CHID 496 E: “Paper and Dice 101: Tabletop Gaming as Storytelling, Storyplaying”
Tuesdays, 2-3:50 PM
FAMOUS AND INFAMOUS, Dungeons & Dragons was first published by TSR Hobbies, Inc. in 1974. By 1979 Fortune magazine named Dungeons & Dragons the hottest game in the US, and since then, hundreds of different role-playing games (RPGs) have followed spanning genres, systems and mechanics, histories, cultures, and technologies. However, common to most, if not all, tabletop or pen-and-paper (and some computer) RPGs is a desire for storytelling, for playing out a story, what Gary Alan Fine calls “shared fantasy.” In other words, it can be argued that RPGs are what Walter Ong calls “secondary orality,” a kind of oral tradition where characters and their adventures are rarely written down yet are collectively produced, remembered, recalled, and often retold. It is this orality, this storytelling and storyplaying that makes gaming more than a misanthrope’s escape. Right about the same time that D&D was coming to the fore, Ursula K. Le Guin wrote “Why Are Americans Afraid of Dragons?” and argued, “For fantasy is true, of course. It isn’t factual, but it is true. Children know that. Adults know it too, and that is precisely why many of them are afraid of fantasy. They know that its truth challenges, even threatens, all that is false, all that is phony, unnecessary, and trivial in the life they have let themselves be forced into living. They are afraid of dragons, because they are afraid of freedom.” What then is the critical significance of RPGs? How do we analyze and understand gaming? Why is “shared fantasy” important or vital or useful?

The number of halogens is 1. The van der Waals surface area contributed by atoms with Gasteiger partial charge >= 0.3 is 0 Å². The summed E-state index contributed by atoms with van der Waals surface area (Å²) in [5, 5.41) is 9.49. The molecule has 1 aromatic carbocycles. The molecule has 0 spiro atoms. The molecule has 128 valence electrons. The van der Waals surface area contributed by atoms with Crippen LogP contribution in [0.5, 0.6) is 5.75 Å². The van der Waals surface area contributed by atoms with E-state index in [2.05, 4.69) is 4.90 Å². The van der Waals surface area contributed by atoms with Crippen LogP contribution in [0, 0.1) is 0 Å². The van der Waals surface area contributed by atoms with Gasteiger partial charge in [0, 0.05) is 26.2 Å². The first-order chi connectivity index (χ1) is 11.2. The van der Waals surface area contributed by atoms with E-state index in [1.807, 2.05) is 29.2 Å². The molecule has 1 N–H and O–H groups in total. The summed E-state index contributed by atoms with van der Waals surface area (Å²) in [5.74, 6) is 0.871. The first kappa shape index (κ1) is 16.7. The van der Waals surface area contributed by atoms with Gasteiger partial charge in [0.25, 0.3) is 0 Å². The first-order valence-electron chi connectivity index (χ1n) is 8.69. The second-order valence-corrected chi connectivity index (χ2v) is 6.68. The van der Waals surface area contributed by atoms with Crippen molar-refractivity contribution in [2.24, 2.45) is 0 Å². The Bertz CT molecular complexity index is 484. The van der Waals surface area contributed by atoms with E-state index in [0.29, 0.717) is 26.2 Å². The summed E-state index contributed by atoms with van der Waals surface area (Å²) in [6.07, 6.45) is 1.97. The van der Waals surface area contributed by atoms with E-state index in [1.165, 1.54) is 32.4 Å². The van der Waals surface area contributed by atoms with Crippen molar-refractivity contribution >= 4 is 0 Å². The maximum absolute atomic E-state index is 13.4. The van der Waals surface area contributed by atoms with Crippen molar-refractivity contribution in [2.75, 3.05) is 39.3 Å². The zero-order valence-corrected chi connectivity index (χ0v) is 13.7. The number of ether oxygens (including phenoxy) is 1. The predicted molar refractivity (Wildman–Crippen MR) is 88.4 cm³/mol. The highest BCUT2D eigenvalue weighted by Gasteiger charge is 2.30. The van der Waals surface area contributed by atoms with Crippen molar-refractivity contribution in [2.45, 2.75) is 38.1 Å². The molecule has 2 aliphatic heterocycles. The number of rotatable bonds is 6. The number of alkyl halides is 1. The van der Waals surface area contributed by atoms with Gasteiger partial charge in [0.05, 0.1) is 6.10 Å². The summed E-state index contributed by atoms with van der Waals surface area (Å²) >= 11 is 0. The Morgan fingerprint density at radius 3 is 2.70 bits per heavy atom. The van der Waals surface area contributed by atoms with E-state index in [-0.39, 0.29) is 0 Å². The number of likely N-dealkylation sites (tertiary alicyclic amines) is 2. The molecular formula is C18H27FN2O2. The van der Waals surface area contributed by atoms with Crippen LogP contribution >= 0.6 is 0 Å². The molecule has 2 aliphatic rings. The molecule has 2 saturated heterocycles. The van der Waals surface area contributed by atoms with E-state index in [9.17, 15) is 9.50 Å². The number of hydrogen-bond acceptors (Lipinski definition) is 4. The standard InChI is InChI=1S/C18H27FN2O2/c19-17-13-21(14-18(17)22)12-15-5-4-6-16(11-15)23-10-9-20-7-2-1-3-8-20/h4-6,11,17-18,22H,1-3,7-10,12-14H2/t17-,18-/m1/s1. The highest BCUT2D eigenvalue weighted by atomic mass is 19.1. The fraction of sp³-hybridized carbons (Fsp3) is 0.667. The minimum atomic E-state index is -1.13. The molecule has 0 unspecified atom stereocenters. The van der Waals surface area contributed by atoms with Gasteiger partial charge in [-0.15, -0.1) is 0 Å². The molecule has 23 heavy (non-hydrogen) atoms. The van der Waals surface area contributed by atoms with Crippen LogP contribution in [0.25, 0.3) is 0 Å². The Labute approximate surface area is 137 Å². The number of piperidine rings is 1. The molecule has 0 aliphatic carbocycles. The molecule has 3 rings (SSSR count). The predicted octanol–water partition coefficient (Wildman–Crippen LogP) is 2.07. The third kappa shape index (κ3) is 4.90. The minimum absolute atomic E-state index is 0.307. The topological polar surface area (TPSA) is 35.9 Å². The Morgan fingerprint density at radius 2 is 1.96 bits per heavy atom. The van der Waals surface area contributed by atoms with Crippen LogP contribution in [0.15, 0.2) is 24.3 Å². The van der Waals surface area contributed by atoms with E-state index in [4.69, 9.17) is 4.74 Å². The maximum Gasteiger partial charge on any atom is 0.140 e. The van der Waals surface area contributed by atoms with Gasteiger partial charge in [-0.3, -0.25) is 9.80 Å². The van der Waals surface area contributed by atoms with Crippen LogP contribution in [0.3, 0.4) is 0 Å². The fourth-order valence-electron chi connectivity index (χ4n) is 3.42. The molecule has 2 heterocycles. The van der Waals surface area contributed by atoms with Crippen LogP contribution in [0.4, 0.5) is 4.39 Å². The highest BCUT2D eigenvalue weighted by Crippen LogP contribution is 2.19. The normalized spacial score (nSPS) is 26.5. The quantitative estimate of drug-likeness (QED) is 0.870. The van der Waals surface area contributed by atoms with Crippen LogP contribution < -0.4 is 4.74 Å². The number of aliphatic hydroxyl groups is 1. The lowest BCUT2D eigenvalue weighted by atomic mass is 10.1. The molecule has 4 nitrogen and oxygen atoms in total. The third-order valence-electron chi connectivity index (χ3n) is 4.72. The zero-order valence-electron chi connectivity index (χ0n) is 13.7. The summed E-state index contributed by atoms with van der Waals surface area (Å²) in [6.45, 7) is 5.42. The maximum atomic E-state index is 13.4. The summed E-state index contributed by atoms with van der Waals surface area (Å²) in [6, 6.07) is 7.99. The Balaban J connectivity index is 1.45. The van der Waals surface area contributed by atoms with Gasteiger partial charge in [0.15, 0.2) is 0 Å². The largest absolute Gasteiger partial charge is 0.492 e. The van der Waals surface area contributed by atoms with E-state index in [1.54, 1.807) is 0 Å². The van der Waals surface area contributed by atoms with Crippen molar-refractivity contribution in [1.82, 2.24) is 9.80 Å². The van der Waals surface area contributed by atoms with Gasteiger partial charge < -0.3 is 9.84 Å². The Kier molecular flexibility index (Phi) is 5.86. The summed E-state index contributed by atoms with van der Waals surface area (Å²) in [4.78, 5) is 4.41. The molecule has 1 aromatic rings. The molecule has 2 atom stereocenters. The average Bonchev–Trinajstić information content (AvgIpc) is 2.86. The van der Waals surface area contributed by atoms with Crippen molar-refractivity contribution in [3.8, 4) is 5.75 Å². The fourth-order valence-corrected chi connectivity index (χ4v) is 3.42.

OUR FOCUS GROUP, as part of a continuing series generated by the Critical Gaming Project at UW, will attempt to broadly historicize and contextualize tabletop gaming in the US and will focus on the critical question of why gaming and fantasy is of cultural value. Central to the focus group will be actual game play, from basic mechanics to character creation to role-playing to adventuring. The course will meet once a week for 2 hours to engage in play, guided discussion and observation, reflective writing, and a handful of critical readings.